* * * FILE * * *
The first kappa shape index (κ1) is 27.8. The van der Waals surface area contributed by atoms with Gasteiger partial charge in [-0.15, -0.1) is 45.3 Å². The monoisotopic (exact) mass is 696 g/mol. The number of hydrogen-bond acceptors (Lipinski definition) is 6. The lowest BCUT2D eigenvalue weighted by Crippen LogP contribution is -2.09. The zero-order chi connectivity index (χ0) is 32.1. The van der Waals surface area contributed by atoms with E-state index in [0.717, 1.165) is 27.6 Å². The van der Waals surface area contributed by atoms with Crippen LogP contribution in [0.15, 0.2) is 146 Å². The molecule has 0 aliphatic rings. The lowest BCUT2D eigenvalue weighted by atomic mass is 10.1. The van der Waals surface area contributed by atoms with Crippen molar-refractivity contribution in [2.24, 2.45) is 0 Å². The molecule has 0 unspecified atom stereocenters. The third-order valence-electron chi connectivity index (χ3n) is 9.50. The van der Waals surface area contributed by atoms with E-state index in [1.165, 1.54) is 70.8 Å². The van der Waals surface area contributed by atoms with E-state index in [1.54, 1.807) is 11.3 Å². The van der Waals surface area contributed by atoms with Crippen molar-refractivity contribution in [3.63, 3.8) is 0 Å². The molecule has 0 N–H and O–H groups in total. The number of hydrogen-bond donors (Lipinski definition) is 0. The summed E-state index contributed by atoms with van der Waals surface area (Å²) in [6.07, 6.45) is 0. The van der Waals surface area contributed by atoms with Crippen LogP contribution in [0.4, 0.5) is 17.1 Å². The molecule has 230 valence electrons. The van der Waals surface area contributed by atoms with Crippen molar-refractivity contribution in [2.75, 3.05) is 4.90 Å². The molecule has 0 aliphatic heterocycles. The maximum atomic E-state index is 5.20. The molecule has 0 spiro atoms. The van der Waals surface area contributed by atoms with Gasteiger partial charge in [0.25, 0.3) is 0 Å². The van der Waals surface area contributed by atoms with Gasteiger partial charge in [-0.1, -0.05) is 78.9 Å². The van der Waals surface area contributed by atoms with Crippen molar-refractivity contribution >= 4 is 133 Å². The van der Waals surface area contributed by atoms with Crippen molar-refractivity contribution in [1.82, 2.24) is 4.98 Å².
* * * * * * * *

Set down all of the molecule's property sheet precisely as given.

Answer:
The first kappa shape index (κ1) is 27.8. The van der Waals surface area contributed by atoms with Gasteiger partial charge in [-0.15, -0.1) is 45.3 Å². The monoisotopic (exact) mass is 696 g/mol. The number of hydrogen-bond acceptors (Lipinski definition) is 6. The lowest BCUT2D eigenvalue weighted by Crippen LogP contribution is -2.09. The zero-order chi connectivity index (χ0) is 32.1. The van der Waals surface area contributed by atoms with E-state index in [0.717, 1.165) is 27.6 Å². The van der Waals surface area contributed by atoms with Crippen LogP contribution in [0.15, 0.2) is 146 Å². The molecule has 0 aliphatic rings. The lowest BCUT2D eigenvalue weighted by atomic mass is 10.1. The van der Waals surface area contributed by atoms with Crippen molar-refractivity contribution in [2.24, 2.45) is 0 Å². The molecule has 0 unspecified atom stereocenters. The third-order valence-electron chi connectivity index (χ3n) is 9.50. The van der Waals surface area contributed by atoms with E-state index in [1.165, 1.54) is 70.8 Å². The van der Waals surface area contributed by atoms with E-state index in [1.54, 1.807) is 11.3 Å². The van der Waals surface area contributed by atoms with Crippen molar-refractivity contribution in [3.63, 3.8) is 0 Å². The molecule has 0 N–H and O–H groups in total. The number of hydrogen-bond donors (Lipinski definition) is 0. The summed E-state index contributed by atoms with van der Waals surface area (Å²) in [6.07, 6.45) is 0. The van der Waals surface area contributed by atoms with Crippen LogP contribution in [0.4, 0.5) is 17.1 Å². The molecule has 230 valence electrons. The van der Waals surface area contributed by atoms with Crippen molar-refractivity contribution in [2.75, 3.05) is 4.90 Å². The molecule has 0 aliphatic heterocycles. The maximum atomic E-state index is 5.20. The molecule has 0 spiro atoms. The van der Waals surface area contributed by atoms with Gasteiger partial charge in [0.25, 0.3) is 0 Å². The van der Waals surface area contributed by atoms with Gasteiger partial charge in [-0.1, -0.05) is 78.9 Å². The van der Waals surface area contributed by atoms with Crippen molar-refractivity contribution >= 4 is 133 Å². The van der Waals surface area contributed by atoms with Crippen molar-refractivity contribution in [1.82, 2.24) is 4.98 Å².